If D  Foundation would selected LDC as a default compiler I believe LDC would need to accept D Foundation as their leadership


December 14
On Mon, Dec 14, 2020 at 10:22 AM Daniel Kozak <kozzi11@gmail.com> wrote:

> On Mon, Dec 14, 2020 at 5:40 AM 9il via Digitalmars-d < digitalmars-d@puremagic.com> wrote:
>
>> ARM is going to conquer laptop and PC markets in the next few years.
>>
>
> Yes, that is something I can agree with. But it will take 3-5 years.
>

So from my POV DMD should add support for ARM64 in next few years and everything will be ok


December 14
On Monday, 14 December 2020 at 04:35:31 UTC, 9il wrote:
> ARM is going to conquer laptop and PC markets in the next few years.
>
> Making LDC a default compiler looks like a more rational solution. By default, I mean a branch where we do the main work on the compiler and DRuntime and what is used to make the first release of the new version of the compiler.
>
> I just realized why we still have DMD as the default compiler and why probably we would have it in the near future.
>
> D Foundation wants to have full power to make all key decisions. Making LDC a default compiler would also mean they would need to share their authority with others. That is only my opinion, I don't pretend it is right.
>
> Kind regards,
> Ilya

I think you're mixing up two things here.

DMD is Walter's baby and he's going to continue with that, having power over it is secondary to that.

D Foundation of course want to retain control over what they have built, it's years and years of their hard work, decades even. Why should they give control to someone else and why think that that other group would do any better? Arguably it would be irresponsible to do that.

December 14
On Monday, 14 December 2020 at 09:57:05 UTC, Abdulhaq wrote:
>
> I think you're mixing up two things here.
>
> DMD is Walter's baby and he's going to continue with that, having power over it is secondary to that.
>
> D Foundation of course want to retain control over what they have built, it's years and years of their hard work, decades even. Why should they give control to someone else and why think that that other group would do any better? Arguably it would be irresponsible to do that.

There is one thing that worries me. GCC and LLVM contains primitives for optimizations and help for certain features. These primitives are often complicated and takes time to duplicate in the DMD backend. The result is that D will not use the helpful primitives in LLVM and therefore skip certain features that would otherwise be simpler to implement.

The DMD backend might be Walter's darling but what if he could move to LLVM, discover all the helpful primitives which perhaps increase the productivity and new ideas might emerge. It's a selling point.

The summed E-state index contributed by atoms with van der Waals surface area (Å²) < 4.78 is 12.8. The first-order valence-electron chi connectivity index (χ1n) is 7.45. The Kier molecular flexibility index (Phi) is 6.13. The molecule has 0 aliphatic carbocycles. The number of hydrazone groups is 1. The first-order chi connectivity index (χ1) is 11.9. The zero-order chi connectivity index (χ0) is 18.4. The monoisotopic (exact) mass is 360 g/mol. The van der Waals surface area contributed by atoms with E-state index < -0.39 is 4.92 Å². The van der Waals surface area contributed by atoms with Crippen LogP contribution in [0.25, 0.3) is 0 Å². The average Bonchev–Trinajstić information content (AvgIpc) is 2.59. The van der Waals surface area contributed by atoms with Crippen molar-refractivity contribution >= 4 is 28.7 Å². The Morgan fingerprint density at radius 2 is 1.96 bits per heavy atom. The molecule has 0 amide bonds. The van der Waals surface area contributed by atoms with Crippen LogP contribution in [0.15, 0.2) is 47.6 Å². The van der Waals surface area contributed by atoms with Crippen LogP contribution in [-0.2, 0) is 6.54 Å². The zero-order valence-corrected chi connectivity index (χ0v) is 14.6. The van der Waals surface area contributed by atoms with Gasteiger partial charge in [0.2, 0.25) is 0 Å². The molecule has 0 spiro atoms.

December 14
On Monday, 14 December 2020 at 04:35:31 UTC, 9il wrote:
> ARM is going to conquer laptop and PC markets in the next few years.
>
> Making LDC a default compiler looks like a more rational solution.

Why does there have to be a default compiler?

December 14
On Monday, 14 December 2020 at 10:48:43 UTC, IGotD- wrote:
> On Monday, 14 December 2020 at 09:57:05 UTC, Abdulhaq wrote:
>> [...]
>
> There is one thing that worries me. GCC and LLVM contains primitives for optimizations and help for certain features. These primitives are often complicated and takes time to duplicate in the DMD backend. The result is that D will not use the helpful primitives in LLVM and therefore skip certain features that would otherwise be simpler to implement.
>
> The DMD backend might be Walter's darling but what if he could move to LLVM, discover all the helpful primitives which perhaps increase the productivity and new ideas might emerge. It's a selling point.

What optimisation primitives?
December 14
On Monday, 14 December 2020 at 12:54:23 UTC, Max Haughton wrote:
> On Monday, 14 December 2020 at 10:48:43 UTC, IGotD- wrote:
>> On Monday, 14 December 2020 at 09:57:05 UTC, Abdulhaq wrote:
>>> [...]
>>
>> There is one thing that worries me. GCC and LLVM contains primitives for optimizations and help for certain features. These primitives are often complicated and takes time to duplicate in the DMD backend. The result is that D will not use the helpful primitives in LLVM and therefore skip certain features that would otherwise be simpler to implement.
>>
>> The DMD backend might be Walter's darling but what if he could move to LLVM, discover all the helpful primitives which perhaps increase the productivity and new ideas might emerge. It's a selling point.
>
> What optimisation primitives?

One recent example are the LLVM primitives for coroutines posted in this thread. Look at the seminar video.
https://forum.dlang.org/thread/rr0jju$eub$1@digitalmars.com